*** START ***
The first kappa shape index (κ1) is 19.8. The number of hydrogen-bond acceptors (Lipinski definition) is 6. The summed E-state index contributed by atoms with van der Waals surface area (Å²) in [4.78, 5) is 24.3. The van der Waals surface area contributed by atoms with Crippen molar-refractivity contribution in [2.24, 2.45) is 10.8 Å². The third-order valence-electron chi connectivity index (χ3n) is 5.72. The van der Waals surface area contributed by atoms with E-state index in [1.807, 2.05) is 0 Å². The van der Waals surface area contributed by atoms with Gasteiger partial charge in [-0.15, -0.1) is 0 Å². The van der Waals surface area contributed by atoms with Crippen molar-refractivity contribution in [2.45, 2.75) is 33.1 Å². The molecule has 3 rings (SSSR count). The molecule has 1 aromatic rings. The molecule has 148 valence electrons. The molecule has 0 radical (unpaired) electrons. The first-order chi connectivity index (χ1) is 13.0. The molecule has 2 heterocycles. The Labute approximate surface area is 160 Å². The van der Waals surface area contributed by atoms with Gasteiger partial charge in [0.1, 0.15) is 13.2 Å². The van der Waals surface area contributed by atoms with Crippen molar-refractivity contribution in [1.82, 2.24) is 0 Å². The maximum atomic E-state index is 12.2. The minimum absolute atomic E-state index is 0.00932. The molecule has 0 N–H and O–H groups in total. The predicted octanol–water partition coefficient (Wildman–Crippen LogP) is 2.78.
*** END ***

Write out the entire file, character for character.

The first kappa shape index (κ1) is 19.8. The number of hydrogen-bond acceptors (Lipinski definition) is 6. The summed E-state index contributed by atoms with van der Waals surface area (Å²) in [4.78, 5) is 24.3. The van der Waals surface area contributed by atoms with Crippen molar-refractivity contribution in [2.24, 2.45) is 10.8 Å². The third-order valence-electron chi connectivity index (χ3n) is 5.72. The van der Waals surface area contributed by atoms with E-state index in [1.807, 2.05) is 0 Å². The van der Waals surface area contributed by atoms with Gasteiger partial charge in [-0.15, -0.1) is 0 Å². The van der Waals surface area contributed by atoms with Crippen molar-refractivity contribution in [2.45, 2.75) is 33.1 Å². The molecule has 3 rings (SSSR count). The molecule has 1 aromatic rings. The molecule has 148 valence electrons. The molecule has 0 radical (unpaired) electrons. The first-order chi connectivity index (χ1) is 13.0. The molecule has 2 heterocycles. The Labute approximate surface area is 160 Å². The van der Waals surface area contributed by atoms with Gasteiger partial charge in [0.1, 0.15) is 13.2 Å². The van der Waals surface area contributed by atoms with Crippen molar-refractivity contribution in [1.82, 2.24) is 0 Å². The maximum atomic E-state index is 12.2. The minimum absolute atomic E-state index is 0.00932. The molecule has 0 N–H and O–H groups in total. The predicted octanol–water partition coefficient (Wildman–Crippen LogP) is 2.78.